Glancing toward interiority, Jordan Rosenow bends and bows the materials that appear permanent and whose perfection, straightness, and uprightness are vital to a solid support of a structure – or more metaphorically to systems, such as social and political systems. Rosenow’s sparse but powerful sculptures do not so much transform as reveal, reveal something that typically remains within the walls of the building or the underside of a table. Seen as functional supports, these elements remain hidden, commonly understood to be the unsightly part of construction and building. Bringing these out to be viewed and then altering them in slight but oddly beautiful ways, allows the functional to play, to be creative. Utilitarianism has rendered these materials stiff and molded into conformist positions, but Rosenow allows them to express something deep within. This expressiveness that emerges out of staid, boring forms, brings me feelings of incredible hope. When I see the shadow cast by their now unique, slightly modulated forms, I see the inner soul of the material being let free and able to be something else it never imagined was possible.

Rosenow’s sculptures arrive at RAC in a time of transition, as it finds the footing of a solid foundation and demonstrates much be accomplished through conversation, forgiveness and willingness to bend and reconfigure towards an upward slope of hope.

Exhibition Curator: Sheila Dickinson

Artist Bios:

The work of St. Paul, MN artist, Chris Larson, incorporates film, video, photography, performance, drawing and installed environments. Since receiving his MFA from Yale University in 1991, Larson has been the recipient of many awards including the Bush Fellowship, The McKnight Fellowship, a Comfort Tiffany Award and a New Work Project Grant from the Harpo Foundation. Larson’s work is in a number of collections including Neue National Galerie in Berlin and the Walker Art Center. Larson has had a solo exhibition at the Walker Art Center, Katonah Museum of Art in Katonah, NY, The Boiler (Pierogi) in Brooklyn, NY, his work was also included in the 2014 Whitney Biennial. In 2018 Larson’s work will be included in the 11th Bienal do Mercosul in Porto Alegre Brazil and he has an upcoming solo 10-year survey exhibition at the Cincinnati Contemporary Art Center. He is an Associate Professor of Art and the Director of Undergraduate Studies at the University of Minnesota, Minneapolis and was a visiting professor at the Weissensee Academy of Art Berlin in 2017. Larson is also the publisher of InReview, a quarterly print publication of critical responses to art in the Twin Cities.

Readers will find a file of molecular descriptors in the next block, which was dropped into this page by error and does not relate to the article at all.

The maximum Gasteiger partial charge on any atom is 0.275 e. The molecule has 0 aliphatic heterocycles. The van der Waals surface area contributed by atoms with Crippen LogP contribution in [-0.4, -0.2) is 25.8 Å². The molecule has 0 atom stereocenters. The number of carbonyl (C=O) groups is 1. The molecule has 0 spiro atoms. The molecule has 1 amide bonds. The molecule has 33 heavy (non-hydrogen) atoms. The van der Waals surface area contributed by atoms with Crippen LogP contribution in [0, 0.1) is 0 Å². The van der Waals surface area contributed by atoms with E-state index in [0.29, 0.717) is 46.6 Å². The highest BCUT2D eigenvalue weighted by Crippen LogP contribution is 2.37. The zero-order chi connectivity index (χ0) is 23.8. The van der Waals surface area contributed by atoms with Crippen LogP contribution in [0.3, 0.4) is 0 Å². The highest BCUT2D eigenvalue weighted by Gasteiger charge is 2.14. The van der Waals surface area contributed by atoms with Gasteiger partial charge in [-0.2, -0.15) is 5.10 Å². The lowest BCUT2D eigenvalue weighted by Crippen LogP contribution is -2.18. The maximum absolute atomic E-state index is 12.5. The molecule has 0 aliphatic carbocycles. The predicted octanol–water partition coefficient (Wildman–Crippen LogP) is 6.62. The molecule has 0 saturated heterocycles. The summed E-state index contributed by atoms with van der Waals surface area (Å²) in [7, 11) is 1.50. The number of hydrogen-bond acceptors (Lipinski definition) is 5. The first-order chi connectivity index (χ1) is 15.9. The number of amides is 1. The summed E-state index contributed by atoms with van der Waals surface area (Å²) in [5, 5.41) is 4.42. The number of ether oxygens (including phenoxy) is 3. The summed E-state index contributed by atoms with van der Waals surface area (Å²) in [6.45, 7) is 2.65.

Jordan Rosenow, from Svea, MN received a BFA from the University of Minnesota in 2015. Rosenow’s work is rooted in sculpture and is linked to performance by implying motion and the vulnerabilities of materials. She is a studio assistant to Chris Larson and is the editor of a quarterly printed arts criticism publication titled InReview. She was the previous the Guest Editor of MN Artists. Rosenow’s artwork has exhibited at Franconia Sculpture Park, The Soap Factory, MN Landscape Arboretum, Larson Gallery and ACRE projects in Chicago, IL. Rosenow had a recent performance included in the 2017 Choreographer’s Evening at the Walker Art Center.

Artist Talk:
Saturday, April 28th | 3:00 PM
Chris Larson and Jordan Rosenow
Jordan Rosenow has worked as Chris Larson’s studio assistant for four years and they will share their experience of developing a working relationship between artist/assistant, discussing their work, mentorship, art criticism and their joint publication INREVIEW,